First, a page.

December 16, 2017

There Was Room in the Inn

Wallace Purling, a second grader who had trouble keeping up in the classroom, was chosen to be the innkeeper in the church Christmas Pageant. Wally was big for his age, so his refusal of lodging for Joseph and Mary would be convincing. Besides, he only had a few lines to learn.

On the night of the pageant, Joseph appeared, slowly guiding Mary to the door of the inn where Wally waited.

When he heard Joseph knocking, Wally opened the door and asked brusquely, “What do you want?”

“We seek lodging for the night,” Joseph answered.

“There is no room in the inn,” said Wally loudly.

“Sir, we are weary and my wife is heavy with child.”

Now Wally looked down at Mary, and there was an embarrassing pause until the prompter whispered his cue from the wings.

“No, be gone,” said Wally. 

As Joseph and Mary began to walk away, this Pageant suddenly took a turn that made it unlike any other.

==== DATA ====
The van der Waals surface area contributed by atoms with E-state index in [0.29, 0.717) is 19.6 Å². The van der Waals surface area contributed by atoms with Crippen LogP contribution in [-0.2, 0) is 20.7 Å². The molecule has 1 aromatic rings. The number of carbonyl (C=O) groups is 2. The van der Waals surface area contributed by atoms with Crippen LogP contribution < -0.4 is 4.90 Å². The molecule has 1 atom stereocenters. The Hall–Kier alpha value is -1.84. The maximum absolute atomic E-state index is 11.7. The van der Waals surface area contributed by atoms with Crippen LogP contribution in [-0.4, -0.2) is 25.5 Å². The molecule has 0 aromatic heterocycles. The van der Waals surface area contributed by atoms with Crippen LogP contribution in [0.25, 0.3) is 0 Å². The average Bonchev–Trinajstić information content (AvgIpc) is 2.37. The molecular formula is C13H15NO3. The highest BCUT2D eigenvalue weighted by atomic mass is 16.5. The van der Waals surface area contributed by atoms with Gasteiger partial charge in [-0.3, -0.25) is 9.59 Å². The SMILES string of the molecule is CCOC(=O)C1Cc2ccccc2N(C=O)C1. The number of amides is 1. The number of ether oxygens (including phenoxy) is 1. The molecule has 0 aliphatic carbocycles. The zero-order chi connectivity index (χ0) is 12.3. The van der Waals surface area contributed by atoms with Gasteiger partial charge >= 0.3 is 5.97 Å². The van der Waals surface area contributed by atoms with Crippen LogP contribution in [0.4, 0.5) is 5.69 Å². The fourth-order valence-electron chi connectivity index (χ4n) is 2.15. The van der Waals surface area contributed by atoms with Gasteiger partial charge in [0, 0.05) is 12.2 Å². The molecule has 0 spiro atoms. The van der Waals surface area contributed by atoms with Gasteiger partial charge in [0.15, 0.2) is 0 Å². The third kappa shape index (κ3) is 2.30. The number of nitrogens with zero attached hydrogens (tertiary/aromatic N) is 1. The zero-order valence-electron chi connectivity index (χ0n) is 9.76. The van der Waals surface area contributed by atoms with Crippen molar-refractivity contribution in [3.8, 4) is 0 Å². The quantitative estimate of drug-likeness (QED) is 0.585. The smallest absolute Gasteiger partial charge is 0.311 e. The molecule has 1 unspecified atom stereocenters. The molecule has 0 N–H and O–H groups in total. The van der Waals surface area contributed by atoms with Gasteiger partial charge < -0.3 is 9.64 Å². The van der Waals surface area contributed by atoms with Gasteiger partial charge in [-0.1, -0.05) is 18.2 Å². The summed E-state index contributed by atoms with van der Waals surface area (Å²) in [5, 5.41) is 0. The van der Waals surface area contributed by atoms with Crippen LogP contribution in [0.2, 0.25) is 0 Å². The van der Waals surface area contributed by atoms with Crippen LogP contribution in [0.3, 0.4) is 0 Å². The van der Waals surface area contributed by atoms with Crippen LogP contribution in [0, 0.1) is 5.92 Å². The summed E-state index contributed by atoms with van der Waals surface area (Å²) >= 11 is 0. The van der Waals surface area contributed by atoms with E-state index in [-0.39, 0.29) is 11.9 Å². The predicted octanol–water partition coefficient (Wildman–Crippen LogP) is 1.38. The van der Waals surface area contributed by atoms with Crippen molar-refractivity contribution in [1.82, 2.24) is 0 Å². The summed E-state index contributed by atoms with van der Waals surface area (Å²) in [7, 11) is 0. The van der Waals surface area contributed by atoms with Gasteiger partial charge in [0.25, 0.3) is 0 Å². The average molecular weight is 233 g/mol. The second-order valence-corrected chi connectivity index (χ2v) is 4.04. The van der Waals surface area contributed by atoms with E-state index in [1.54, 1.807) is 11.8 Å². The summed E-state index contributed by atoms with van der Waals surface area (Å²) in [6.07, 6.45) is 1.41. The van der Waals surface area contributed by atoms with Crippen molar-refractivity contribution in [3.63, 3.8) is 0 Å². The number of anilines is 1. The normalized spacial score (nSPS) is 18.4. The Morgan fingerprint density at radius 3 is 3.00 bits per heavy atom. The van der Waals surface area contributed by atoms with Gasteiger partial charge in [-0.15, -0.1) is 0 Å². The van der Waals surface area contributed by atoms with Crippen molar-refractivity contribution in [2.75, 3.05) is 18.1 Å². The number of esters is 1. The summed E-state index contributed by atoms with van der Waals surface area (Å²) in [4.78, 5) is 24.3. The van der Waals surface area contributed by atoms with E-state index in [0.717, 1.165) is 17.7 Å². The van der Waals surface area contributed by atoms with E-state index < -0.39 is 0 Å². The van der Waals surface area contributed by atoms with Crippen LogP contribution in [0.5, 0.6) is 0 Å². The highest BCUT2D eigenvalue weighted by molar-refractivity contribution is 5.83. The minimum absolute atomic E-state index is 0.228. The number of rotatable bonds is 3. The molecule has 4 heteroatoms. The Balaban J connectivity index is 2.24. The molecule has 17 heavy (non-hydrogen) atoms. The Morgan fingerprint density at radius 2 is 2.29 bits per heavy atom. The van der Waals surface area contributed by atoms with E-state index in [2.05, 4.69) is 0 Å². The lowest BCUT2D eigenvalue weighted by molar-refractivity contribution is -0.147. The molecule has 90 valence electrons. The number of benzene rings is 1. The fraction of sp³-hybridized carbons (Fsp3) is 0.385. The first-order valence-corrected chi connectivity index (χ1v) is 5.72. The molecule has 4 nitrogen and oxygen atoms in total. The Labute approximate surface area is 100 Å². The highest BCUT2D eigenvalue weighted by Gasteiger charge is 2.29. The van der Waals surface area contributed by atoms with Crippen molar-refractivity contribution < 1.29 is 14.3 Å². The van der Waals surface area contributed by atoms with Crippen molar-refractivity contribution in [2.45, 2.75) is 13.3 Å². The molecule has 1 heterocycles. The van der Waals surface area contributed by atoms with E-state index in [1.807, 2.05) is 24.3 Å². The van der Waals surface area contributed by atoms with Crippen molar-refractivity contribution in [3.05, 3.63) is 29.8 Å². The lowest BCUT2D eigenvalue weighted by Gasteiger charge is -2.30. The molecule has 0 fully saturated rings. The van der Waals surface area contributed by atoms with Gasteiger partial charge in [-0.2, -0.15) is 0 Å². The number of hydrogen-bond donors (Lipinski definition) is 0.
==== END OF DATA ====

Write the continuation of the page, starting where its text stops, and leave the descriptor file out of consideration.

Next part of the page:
“Don’t go, Joseph,” Wally ad libbed. “You and Mary can have my room.”

A few people in church that evening thought the Christmas Pageant was ruined. Others considered it the best Christmas Pageant they had ever seen.

December 10, 2017

A New Look for A Christmas Pageant

The annual Trinity Church Christmas Pageant was always eagerly anticipated by the congregation and the children who were involved. Mrs. Andrews, the director for thirty years, knew precisely how the Pageant must be performed for it to be perfect.  

That’s why she suspected that an angel descending on a wire from the church balcony when the shepherds appeared on stage was not a good plan, but the idea was promoted by the pastor, and she couldn’t say no. 

A few days before the performance, the pastor tested his idea, and when he discovered the angel moved too slowly down the wire, he put several  hymnals inside the hollow cherub for extra weight. Unfortunately, he never took the time to test the heavier angel, and the night of the performance, it charged down the wire so fast, it nearly decapitated poor Joseph.

Then the time came for Mrs. Andrews to retire, and Sarah, young drama student from the local college took her place.